Sixth Man of the First Trimester

Hey may be starting in Sacramento now, but we're saluting Isaiah Thomas' work in a sixth-man role. Kelley L Cox/USA TODAY Sports

Sixth Man of the First Trimester: Isaiah Thomas, Kings

You almost certainly won’t see our First Trimester sixth man mentioned again in this race for the rest of the season, because it's highly unlikely he'll be eligible for consideration by the time our Trimester 2 awards come out.

Which is why we had to recognize Thomas here when we still had the chance.

He's a starter now in Sacramento, elevated to the first five in the wake of the Rudy Gay deal that routed Greivis Vasquez to Toronto, but he might well have forced his way into the Kings' starting lineup eventually anyway given the ridiculously gaudy numbers he’s racking up for a former No. 60 overall pick.

As we always seem to say when trying to make a selection in this category, there's no shortage of quality options this season. Judging by the fast progress he’s making as the heir to James Harden's old job, OKC’s Reggie Jackson could be the new favorite for the award now that Thomas’ new gig is taking him out of contention. The Clippers’ Jamal Crawford, Houston’s Jeremy Lin and Portland’s Mo Williams are three more lead guards that come to mind on the names-to-watch list ... as well as a certain Argentinean from the Sixth Man Pantheon. Manu Ginobili doesn’t even play 25 minutes a game anymore, but he’s been looking positively Manu-esque lately.

(OK, OK: I suppose Nick Young has earned a mention here for giving the Lakers more than we ever expected ... and it’s presumably smart to give Cleveland’s Dion Waiters a shot to shoot himself into the race.)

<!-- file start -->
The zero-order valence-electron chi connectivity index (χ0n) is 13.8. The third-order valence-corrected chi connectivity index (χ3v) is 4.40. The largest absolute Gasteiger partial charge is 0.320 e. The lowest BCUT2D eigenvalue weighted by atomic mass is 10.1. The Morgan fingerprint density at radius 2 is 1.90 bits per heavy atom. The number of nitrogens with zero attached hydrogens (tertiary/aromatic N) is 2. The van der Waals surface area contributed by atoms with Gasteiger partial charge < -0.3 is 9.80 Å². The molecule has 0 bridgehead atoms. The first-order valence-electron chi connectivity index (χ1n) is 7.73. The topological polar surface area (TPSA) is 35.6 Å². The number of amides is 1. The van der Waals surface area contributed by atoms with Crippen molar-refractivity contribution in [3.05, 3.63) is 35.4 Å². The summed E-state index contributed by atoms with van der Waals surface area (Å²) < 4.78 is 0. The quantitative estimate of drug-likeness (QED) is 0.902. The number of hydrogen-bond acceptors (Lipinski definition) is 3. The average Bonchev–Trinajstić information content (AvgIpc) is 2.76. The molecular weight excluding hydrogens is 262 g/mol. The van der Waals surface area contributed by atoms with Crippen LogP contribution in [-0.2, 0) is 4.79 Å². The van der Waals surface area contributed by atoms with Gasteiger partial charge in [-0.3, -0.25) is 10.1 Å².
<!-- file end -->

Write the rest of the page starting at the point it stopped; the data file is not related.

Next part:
For now, though, let’s properly honor Thomas while he still meets sixth-man eligibility standards, which demand that a player must come off the bench in at least one more game than his total number of starts.

He’s ultimately going to have to be a better distributor as a starter, since the demands of the job are different, but Thomas’ stat line is incredibly eye-catching. On top of the 18.8 points per game, .405 shooting from 3-point range and 22.2 PER, Thomas ranks No. 7 in the league in fourth-quarter scoring with an average of 6.8 points ... narrowly ahead James Harden, LeBron James and Kyrie Irving. (It certainly doesn’t hurt that he’s a lefty, either.)

For all the missteps from the Kings throughout the final years of the Maloofs' reign -- chief among them keeping Geoff Petrie in charge of the front office for way longer than they should have -- that regime didn’t get the props it deserved for snagging Thomas with the final pick of the 2011 draft. Pretty much an entire league, by that point, had clearly deemed him too small or shot-minded to ever make it as an NBA point guard.

So pretty much an entire league missed.

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